asparagus – avocados – artichokes – brussels sprouts – pea pods/snap peas – vine-ripened tomatoes – honeydew – all citrus – strawberries
cauliflower – limes – eggplant
ataulfo mango – blood oranges – cara cara oranges – minneola – sumo orange – hedgehog mushrooms – sapphire grapes – candy heart grapes – muscato grapes
The trucking situation continues to tighten and play a major role in price increases throughout the produce industry. Fuel prices are over $0.30/gallon higher on average compared to this time last year. Additionally, there are significantly less trucks available, increasing the overall demand. Labor shortages are delaying the loading of trucks at pick-up points, which is resulting in late arrivals on product being shipped in from across the country. Prices of several different produce items are driven up by the extremely expensive freight costs of getting a truck to haul product from California, Texas, and Florida.
Abundant supplies of asparagus continue to ship from Caborca, Mexico as growers there are at peak production. Supplies are expected to remain plentiful for March with reasonable pricing across the board. However, prices are starting to increase slightly after the deeply discounted product as of late. Demand will also pick up as we get closer to Easter, which will strengthen the market further.
Mexican growers continue to raise prices for their fruit due to increased demand depleting the current supply. Even with California increasing production in March, prices are continuing upward. Quality and overall supply lines have been good, but harvest volumes have slowed down. We are expecting to see another price increase next week.
Cauliflower supplies are short heading into the second half of March. Cooler growing conditions along with the end of the Yuma growing season have brought harvest numbers down. Tighter supplies and stronger prices will linger until the transition to California is completed within the next month. The broccoli market is in the same situation as cauliflower, but supplies are not quite as short. Quality has held up nicely for end of the season product.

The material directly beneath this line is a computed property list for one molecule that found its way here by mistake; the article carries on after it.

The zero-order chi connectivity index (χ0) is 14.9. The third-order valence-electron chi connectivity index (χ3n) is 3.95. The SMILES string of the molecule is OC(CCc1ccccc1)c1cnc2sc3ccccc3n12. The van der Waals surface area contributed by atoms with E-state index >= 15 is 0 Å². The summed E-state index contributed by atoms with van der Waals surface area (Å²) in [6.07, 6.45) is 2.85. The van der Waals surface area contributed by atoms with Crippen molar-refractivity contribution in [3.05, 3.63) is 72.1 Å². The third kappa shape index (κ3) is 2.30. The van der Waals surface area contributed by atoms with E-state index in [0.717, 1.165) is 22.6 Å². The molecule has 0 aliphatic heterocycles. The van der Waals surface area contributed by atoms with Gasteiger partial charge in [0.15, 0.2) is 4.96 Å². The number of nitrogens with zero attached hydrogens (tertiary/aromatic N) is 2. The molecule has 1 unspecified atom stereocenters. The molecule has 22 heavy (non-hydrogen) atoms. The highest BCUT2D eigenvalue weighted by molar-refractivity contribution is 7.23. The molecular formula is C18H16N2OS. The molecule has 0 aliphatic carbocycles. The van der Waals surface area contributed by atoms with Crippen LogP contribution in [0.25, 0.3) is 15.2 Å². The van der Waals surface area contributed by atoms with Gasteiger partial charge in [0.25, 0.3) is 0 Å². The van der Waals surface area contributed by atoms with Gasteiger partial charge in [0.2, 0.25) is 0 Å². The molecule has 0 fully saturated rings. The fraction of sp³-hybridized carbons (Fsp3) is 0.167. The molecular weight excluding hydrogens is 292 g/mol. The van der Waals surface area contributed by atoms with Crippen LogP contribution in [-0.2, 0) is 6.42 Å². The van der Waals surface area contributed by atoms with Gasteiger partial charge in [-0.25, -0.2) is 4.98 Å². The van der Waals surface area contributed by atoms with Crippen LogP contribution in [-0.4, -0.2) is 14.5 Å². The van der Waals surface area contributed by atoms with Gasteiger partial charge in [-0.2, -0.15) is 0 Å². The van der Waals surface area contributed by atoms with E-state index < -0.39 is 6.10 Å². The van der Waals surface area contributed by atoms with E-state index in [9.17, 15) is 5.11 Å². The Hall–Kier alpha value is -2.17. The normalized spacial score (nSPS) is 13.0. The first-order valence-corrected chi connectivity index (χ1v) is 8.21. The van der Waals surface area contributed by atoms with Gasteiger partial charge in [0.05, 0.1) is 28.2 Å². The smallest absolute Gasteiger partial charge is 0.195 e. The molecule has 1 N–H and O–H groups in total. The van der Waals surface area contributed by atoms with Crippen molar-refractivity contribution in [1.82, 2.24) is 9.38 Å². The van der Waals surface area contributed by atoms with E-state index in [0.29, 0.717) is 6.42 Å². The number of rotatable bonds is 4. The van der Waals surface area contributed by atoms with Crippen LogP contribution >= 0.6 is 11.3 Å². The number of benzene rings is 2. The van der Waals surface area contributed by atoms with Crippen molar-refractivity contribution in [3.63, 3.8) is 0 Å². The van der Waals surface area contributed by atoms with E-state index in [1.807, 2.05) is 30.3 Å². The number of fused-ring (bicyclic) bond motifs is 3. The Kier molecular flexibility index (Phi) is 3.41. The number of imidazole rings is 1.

Strawberries – Although prices are steady this week, we are expecting an industry-wide supply gap by the end of next week (3/19). Rain and hail have hit Oxnard and Santa Maria, CA, which has forced growers to strip their fields this weekend. Additionally, temperatures are forecasted to be cold next week in the growing areas of California. The season in Florida is coming to an abrupt end as temperatures heat up. We will most likely see prices rise through the Easter holiday.
Blueberries – The market is steady with product coming from Chile and Mexico. The new crop Mexican berries are showing better quality than the older Chilean crop, resulting in a two-tiered market. Florida has begun their harvest, but most of that product is being sold within their own state. It will still take several weeks for domestic product to become available.
Blackberries and Raspberries – Blackberries remain in tighter supply and strong prices. Quality has been good for the most part with only some occasional red cell. Raspberries are in much better supply and showing outstanding quality coming out of Mexico. This situation should remain through Easter. April and May will bring better supplies and pricing.
The lime market continues to strengthen, even as the market was already at extreme levels. The weather conditions in the Mexican growing region have resulted in delayed production and extensive crop loss. Growers are harvesting as much product as possible to take advantage of the high markets, which is only expected to be detriment to supplies in the near future. The high prices and tight supplies are expected to last at least through March. It remains to be seen, but supplies could also be affected in May and June.
Iceberg lettuce supplies are down this week due to cooler temperatures slowing down volume. The transition from Yuma to the Huron Valley in California has begun. Quality and yield on product are good, but prices will be stronger during the growing area transition.
Romaine, romaine hearts, and leaf lettuce are in a similar situation to iceberg. Another factor that continues to affect pricing is extremely high freight rates throughout the industry. Costs for trucks are through the roof in addition to limited availability.
Supplies are still good out west with Mexico at its peak point of production. However, supplies are much lower in Florida because of a bloom drop last month. Grape tomato prices have taken a jump after aggressive pricing just a few weeks ago. There is high demand for Florida product, which is down. Mexico is also seeing lighter supplies of grapes. Roma tomato prices are steady this week, but we could see this market gain strength as well as the flush in product is behind us. Cherry, 5×6, and 2-layer vine-ripened tomatoes are all higher this week.